The 2016 Olympic Games in Rio de Janeiro will involve four groups of four (men) and and three groups of four (women) compete for Olympic Medals. Only Germany from the top 5 European leagues will be present and only Sweden, Germany, Colombia, South Africa and Brazil – the hosts- are represented in both the men’s and women’s tournament.

Both the 2014 World Cup and the 2016 Olympics have been controversial. The hosting of both of these sports events have contributed to social unrest in Brazil as people have protested against the high costs of staging the events and the displacement of people from their homes in preparation for the events.

The events can and have been used to draw attention to social and economic conditions and illustrate why football is more than game.

The 2016 Homeless World Cup

The Homeless World Cup (football) will kick of in Glasgow in 2016 having been held in Amsterdam in 2015 and Chile IN 2014. The football tournament for men and women who have no fixed address will run for seven days from 10 July. The United Nations Commission on Human rights estimates that there are over 100 million homeless people worldwide.

  • 94% say the Homeless World Cup positively impacted their lives
  • 83% improved social relations with family and friends
  • 77% changed their lives significantly because of their involvement with football
  • 71% continue to play the sport

Examining how football can positively impact lives is important. On the course we will look at the Homeless World Cup and different examples from all over the world where football is making a difference.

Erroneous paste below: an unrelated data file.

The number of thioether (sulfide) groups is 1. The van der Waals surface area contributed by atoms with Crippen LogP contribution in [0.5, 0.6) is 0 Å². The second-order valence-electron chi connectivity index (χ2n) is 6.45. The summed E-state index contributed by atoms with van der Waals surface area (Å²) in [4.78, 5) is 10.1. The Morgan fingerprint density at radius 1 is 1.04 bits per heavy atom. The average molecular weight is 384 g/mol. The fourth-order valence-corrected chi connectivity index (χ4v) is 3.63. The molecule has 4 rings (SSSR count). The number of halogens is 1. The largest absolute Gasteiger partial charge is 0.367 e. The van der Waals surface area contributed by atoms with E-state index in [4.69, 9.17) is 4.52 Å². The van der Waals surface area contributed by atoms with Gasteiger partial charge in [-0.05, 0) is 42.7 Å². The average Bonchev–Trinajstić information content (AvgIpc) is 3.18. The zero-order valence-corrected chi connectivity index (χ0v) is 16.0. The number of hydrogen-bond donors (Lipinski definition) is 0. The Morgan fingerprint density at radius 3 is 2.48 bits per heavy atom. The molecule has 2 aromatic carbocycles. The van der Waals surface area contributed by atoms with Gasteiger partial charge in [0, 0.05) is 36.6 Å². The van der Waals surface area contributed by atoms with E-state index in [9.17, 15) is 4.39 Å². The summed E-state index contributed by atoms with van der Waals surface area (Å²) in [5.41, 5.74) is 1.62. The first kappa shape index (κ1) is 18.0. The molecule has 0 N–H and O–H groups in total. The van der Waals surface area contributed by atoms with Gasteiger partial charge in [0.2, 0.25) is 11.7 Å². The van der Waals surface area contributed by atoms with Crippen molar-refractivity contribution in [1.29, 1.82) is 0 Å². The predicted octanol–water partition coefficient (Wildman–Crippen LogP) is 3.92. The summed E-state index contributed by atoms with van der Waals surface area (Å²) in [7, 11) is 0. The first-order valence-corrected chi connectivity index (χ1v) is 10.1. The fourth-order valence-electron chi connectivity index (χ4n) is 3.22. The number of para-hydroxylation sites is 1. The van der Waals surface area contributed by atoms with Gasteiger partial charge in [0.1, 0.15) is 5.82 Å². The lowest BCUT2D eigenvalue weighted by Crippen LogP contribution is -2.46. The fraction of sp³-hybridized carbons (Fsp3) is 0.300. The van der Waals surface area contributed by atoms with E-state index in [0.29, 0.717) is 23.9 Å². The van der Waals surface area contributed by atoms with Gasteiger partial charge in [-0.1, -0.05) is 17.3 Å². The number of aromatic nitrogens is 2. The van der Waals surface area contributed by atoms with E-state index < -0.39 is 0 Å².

Chile, Messi and Copa America

Arguably the greatest footballer in the world Lionel Messi announced his retirement from international football at the age of 29. The decision, taken following Argentina’s loss to Chile in the final of the Copa America Cup, has divided Argentina.

In the meantime, the Argentine Football Association remains under contract with the government until 2019 in a project known as “football for all” to televise matches on open access TV. With an ongoing battle between various factions over the control of a proposed ‘super league’, FIFA stepped in to create a “normalising committee” only to find both sides arguing over FIFA’S jurisdiction. Will matters in Argentina settle (and is Messi gone for good)?

China Launches New Football Plan

Chinese football club spending has increased by an astonishing 60% since the last winter transfer window. Highly paid soccer stars are heading east as Chinese business backs President XI Jinping’s vision of China becoming a football giant.

At the end of June 2016 China were currently ranked 81 (men) and 12 (women) in the FIFA World rankings. In fact China spent more in the 2016 January transfer window that English Premier league clubs and 50,000 soccer schools are planned over the next 10 years.

 It begs the question: is the football league of nations about to change dramatically as China launches a new football plan? Are we about to witness the rise of a great footballing nation? Is football more than a game for China? And we might even want to ask why – why are the country embarking upon such an ambitious plan?

Extra Time

And that’s all for today. We look forward to discussing football issues more on the course, as we examine why football is so much more than a game in many parts of the world.

Join the course Football: More than a Game now.